By Rabbi Avi Shafran
Though we citizens of the new millennium like to think we have rights, we
have much to gain from the realization that what we really have are gifts.
To be sure, those of us privileged to live in enlightened democracies are
granted an assortment of civil rights by our governments. But those rights,
indeed those governments, are not owed us. The vast majority of human
beings over the course of history knew nothing of such gifts, and neither,
unfortunately, do all too many people today.
That nothing we take for granted deserves to be is a deeply Jewish idea. The
word Jew hints as much, derived as it is from the name Judah, which Jewish
tradition roots in Judah's mother Leah's declaration that she was the
beneficiary of "more than my share."
The understanding that nothing is coming to us is what Jewish tradition
calls hakaras hatov, or "acknowledgment of the good". It is a concept much
eroded in our times, a casualty of contemporary society's wealth, comfort
and culture of rights. We fully expect the freedoms we enjoy, virtually
demand shelter, education, a job, health care -- for that matter, health.
The downside of our insensitivity to hakaras hatov is that when the roof is
suddenly removed from over our heads or we unexpectedly find a pink slip
instead of a paycheck - we feel angry and betrayed.
Disappointment would be understandable, of course (though one Talmudic
personality welcomed every turn of fortune, no matter how depressing, with
the conviction "This too is for the good!"). But angry? Anger over
circumstance can only take root when the ground has been prepared for it by
the notion of illusory "rights", when gifts have been taken for granted.
We living organisms are frail creatures. At any given moment our lives
depend on thousands of genetically programmed, incredibly complex biological
I remember when, as a younger man and avid motorcyclist, I first realized
that all that stood between my skin and the 60-mile-an-hour concrete
sandpaper whizzing by below was a flimsy-looking cotter pin, not much
thicker than a heavy-duty paper clip. It alone prevented my Honda's rear
wheel from going off to explore the world on its own.
That feeling is surely familiar to anyone who has ever been seriously ill.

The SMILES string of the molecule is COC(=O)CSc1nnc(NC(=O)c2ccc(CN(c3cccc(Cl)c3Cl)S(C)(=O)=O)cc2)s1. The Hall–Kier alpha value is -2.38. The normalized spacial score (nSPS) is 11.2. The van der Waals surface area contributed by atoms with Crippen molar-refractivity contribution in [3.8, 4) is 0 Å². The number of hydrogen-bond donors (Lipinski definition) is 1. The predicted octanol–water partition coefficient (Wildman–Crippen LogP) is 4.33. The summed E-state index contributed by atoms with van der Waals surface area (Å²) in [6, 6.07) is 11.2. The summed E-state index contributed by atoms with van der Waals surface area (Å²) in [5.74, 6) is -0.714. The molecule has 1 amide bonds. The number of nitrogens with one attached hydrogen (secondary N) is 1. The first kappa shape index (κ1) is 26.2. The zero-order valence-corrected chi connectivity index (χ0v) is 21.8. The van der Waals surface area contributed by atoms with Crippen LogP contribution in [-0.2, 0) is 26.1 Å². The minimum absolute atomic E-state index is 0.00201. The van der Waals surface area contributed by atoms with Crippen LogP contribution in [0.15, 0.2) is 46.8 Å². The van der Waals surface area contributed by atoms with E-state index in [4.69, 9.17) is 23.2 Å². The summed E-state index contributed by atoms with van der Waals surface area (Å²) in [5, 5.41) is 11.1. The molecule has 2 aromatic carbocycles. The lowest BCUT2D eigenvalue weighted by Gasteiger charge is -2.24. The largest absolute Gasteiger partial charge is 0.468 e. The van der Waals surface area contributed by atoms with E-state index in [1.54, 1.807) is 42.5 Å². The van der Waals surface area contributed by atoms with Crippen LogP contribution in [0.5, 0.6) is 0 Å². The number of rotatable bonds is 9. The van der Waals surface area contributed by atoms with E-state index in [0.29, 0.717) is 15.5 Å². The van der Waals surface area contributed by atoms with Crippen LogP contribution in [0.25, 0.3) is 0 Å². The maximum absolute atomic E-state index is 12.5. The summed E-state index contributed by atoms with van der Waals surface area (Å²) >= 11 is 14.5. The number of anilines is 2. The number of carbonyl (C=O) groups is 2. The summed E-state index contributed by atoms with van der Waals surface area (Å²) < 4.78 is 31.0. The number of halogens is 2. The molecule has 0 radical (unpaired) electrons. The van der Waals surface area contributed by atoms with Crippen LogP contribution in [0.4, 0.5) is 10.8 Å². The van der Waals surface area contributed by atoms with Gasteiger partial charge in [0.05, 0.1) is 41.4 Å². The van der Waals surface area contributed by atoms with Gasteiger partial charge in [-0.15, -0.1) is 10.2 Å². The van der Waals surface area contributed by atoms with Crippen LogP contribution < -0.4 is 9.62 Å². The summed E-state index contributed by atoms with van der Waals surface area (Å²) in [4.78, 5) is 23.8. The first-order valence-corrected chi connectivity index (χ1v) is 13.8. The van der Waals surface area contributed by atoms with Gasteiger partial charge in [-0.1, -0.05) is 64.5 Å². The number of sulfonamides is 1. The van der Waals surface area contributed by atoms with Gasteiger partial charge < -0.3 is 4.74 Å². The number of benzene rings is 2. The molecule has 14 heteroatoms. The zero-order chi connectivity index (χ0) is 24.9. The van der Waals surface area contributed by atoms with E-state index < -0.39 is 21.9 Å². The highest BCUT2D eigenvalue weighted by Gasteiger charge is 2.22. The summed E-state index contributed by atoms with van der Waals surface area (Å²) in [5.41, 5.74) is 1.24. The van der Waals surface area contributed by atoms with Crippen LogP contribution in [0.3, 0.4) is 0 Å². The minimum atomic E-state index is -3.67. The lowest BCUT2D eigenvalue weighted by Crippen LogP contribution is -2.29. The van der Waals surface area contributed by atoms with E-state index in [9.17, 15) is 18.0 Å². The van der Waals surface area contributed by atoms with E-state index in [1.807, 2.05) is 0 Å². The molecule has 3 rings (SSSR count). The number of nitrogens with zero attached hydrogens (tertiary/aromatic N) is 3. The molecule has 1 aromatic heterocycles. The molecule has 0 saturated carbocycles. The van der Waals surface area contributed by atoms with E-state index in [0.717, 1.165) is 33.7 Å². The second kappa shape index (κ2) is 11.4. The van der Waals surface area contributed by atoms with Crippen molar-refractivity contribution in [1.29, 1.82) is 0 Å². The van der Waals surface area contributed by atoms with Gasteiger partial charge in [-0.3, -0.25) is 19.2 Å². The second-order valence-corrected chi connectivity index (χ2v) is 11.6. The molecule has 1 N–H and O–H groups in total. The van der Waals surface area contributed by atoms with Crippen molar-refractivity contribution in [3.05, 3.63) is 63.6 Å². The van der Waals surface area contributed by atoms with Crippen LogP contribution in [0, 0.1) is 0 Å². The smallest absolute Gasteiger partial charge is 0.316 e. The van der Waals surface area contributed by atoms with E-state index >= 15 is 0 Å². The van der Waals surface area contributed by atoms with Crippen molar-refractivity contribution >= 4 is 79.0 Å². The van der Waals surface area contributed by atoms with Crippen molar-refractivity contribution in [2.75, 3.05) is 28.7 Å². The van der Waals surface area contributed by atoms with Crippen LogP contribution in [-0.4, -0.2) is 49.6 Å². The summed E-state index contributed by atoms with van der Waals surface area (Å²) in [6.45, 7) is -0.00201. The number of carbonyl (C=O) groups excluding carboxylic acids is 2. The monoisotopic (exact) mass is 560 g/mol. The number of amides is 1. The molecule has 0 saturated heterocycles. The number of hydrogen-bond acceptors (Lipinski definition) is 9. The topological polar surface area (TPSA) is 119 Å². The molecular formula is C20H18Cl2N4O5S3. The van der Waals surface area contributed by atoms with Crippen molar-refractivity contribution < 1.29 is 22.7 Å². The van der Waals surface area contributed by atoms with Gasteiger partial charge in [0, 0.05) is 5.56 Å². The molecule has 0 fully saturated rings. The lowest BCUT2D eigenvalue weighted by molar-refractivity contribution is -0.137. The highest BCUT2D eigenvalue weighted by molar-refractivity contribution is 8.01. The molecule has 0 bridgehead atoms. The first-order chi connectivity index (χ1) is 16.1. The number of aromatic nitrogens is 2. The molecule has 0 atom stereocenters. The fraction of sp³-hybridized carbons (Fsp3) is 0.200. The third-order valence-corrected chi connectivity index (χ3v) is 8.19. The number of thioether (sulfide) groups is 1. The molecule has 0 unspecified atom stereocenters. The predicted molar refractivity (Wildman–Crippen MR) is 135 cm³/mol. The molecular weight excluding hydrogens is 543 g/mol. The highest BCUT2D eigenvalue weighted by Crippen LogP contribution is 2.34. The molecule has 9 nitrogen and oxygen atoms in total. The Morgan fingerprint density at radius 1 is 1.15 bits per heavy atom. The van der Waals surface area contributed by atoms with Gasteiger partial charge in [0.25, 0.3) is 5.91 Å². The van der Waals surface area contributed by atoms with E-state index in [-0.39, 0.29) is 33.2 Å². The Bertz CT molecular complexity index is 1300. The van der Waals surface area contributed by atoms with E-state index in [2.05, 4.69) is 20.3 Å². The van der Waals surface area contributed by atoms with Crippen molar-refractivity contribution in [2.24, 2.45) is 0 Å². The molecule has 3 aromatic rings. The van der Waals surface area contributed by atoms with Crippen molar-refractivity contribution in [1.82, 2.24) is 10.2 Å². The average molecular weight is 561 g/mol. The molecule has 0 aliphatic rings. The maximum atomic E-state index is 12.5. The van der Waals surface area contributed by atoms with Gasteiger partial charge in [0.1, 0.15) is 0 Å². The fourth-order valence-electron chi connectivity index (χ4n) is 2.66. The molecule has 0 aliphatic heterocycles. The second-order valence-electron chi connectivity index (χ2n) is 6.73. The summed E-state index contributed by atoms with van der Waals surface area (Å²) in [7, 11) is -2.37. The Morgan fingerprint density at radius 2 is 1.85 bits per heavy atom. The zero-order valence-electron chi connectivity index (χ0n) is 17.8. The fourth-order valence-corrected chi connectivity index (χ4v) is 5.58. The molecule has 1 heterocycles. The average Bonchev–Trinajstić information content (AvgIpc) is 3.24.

The realization that the presence or absence of a particular blood chemical
or protein or electrolyte can make all the difference between health and
sickness - or life and death - is a potent eye-opener. And it should yield
an incomparable sense of gratitude when everything works as it should, when
we are granted the amazing gift - not right - of health.
A young person once asked a rabbi why G-d bothered to create so immense a
universe when astronomers have only fairly recently become aware of the
extent of its vastness. He replied that only recently has man needed to see
the vast expanses of space - for modernity has infected us with a scientific
hubris, a sense of omniscience. The sight of distant nebulae and the
thought of "thousands of light years," he explained, are precisely what
modern man needs - to afford him the same feeling of awe that a simple,
unaided gaze at the night sky once easily and effectively provided.
Today's increasingly evident auto-immune diseases might be the biological
side of the same coin. Medicine has become so sophisticated that we feel
doctors or drugs can do almost anything, as if we truly control our own
healths. Such self-assurance takes a considerable toll on our awareness of
the miraculous gift of our biology. It dulls our sensitivity to the presence
of the divine in our physical lives. We come perilously close to
worshipping our achievements rather than our Creator.
Enter diseases that do one simple but horrifically significant thing: ravage
the immune system. In other words, they prevent a gift from doing what it
regularly and naturally - if miraculously - does. By crippling the body's
complex natural ability to ward off myriad unseen but dangerous invaders -
routinely repelled by healthy immune systems day in and day out - they wreak
The diseases that result are tragedies, but priceless lessons too. They
remind us that the workings of our bodies are a wondrous gift, and that we
owe boundless gratitude to their Source.
Jewish tradition prescribes the recitation of blessings on many occasions:
the performance of a commandment, the partaking of food or drink, the
enjoyment of a fragrance.
A Jewish blessing, however, that has raised many an eyebrow is the one
recited by observant Jews after leaving the bathroom. It expresses
gratitude for God's having "formed human beings with wisdom," for the gift
of our functioning bodies.
Truly a blessing for our age.
AM ECHAD RESOURCES
Rabbi Avi Shafran is director of public affairs for Agudath Israel of
America and American director of Am Echad